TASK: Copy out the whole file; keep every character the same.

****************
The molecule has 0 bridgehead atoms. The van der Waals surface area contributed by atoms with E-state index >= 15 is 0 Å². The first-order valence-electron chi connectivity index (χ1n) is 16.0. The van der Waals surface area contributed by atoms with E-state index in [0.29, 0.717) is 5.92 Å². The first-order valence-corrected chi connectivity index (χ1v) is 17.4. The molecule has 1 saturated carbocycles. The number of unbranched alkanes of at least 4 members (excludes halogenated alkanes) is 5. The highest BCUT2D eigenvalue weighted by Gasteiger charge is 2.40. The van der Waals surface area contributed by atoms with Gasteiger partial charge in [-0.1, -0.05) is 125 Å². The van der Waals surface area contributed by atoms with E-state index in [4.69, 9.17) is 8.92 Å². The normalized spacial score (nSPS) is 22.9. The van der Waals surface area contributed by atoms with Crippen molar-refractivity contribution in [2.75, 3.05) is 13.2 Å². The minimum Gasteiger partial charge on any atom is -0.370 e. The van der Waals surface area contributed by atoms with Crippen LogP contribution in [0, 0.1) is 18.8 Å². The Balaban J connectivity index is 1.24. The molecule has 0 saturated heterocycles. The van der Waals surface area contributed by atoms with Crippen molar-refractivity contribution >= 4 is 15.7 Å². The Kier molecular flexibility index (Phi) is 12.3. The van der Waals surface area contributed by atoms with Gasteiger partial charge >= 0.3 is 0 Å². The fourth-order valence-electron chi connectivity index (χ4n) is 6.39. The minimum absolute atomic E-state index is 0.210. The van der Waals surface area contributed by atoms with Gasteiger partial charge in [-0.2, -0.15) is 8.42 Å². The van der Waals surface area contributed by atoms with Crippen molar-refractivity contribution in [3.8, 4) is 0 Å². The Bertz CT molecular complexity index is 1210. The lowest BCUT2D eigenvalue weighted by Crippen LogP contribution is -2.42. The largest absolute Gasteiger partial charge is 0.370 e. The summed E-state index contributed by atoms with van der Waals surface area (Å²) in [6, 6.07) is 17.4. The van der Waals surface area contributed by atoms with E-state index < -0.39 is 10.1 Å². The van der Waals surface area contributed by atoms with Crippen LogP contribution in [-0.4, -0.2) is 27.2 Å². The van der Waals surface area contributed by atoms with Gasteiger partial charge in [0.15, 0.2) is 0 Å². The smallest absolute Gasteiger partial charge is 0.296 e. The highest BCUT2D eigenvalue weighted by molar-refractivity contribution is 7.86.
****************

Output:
The molecule has 0 bridgehead atoms. The van der Waals surface area contributed by atoms with E-state index >= 15 is 0 Å². The first-order valence-electron chi connectivity index (χ1n) is 16.0. The van der Waals surface area contributed by atoms with E-state index in [0.29, 0.717) is 5.92 Å². The first-order valence-corrected chi connectivity index (χ1v) is 17.4. The molecule has 1 saturated carbocycles. The number of unbranched alkanes of at least 4 members (excludes halogenated alkanes) is 5. The highest BCUT2D eigenvalue weighted by Gasteiger charge is 2.40. The van der Waals surface area contributed by atoms with Gasteiger partial charge in [-0.1, -0.05) is 125 Å². The van der Waals surface area contributed by atoms with E-state index in [4.69, 9.17) is 8.92 Å². The normalized spacial score (nSPS) is 22.9. The van der Waals surface area contributed by atoms with Crippen molar-refractivity contribution in [2.75, 3.05) is 13.2 Å². The minimum Gasteiger partial charge on any atom is -0.370 e. The van der Waals surface area contributed by atoms with Crippen LogP contribution in [0, 0.1) is 18.8 Å². The Balaban J connectivity index is 1.24. The molecule has 0 saturated heterocycles. The van der Waals surface area contributed by atoms with Crippen molar-refractivity contribution >= 4 is 15.7 Å². The Kier molecular flexibility index (Phi) is 12.3. The van der Waals surface area contributed by atoms with Gasteiger partial charge >= 0.3 is 0 Å². The fourth-order valence-electron chi connectivity index (χ4n) is 6.39. The minimum absolute atomic E-state index is 0.210. The van der Waals surface area contributed by atoms with Gasteiger partial charge in [-0.2, -0.15) is 8.42 Å². The van der Waals surface area contributed by atoms with Crippen molar-refractivity contribution in [3.8, 4) is 0 Å². The Bertz CT molecular complexity index is 1210. The lowest BCUT2D eigenvalue weighted by Crippen LogP contribution is -2.42. The largest absolute Gasteiger partial charge is 0.370 e. The summed E-state index contributed by atoms with van der Waals surface area (Å²) in [6, 6.07) is 17.4. The van der Waals surface area contributed by atoms with E-state index < -0.39 is 10.1 Å². The van der Waals surface area contributed by atoms with Crippen LogP contribution in [-0.4, -0.2) is 27.2 Å². The van der Waals surface area contributed by atoms with Gasteiger partial charge in [0.15, 0.2) is 0 Å². The smallest absolute Gasteiger partial charge is 0.296 e. The highest BCUT2D eigenvalue weighted by molar-refractivity contribution is 7.86.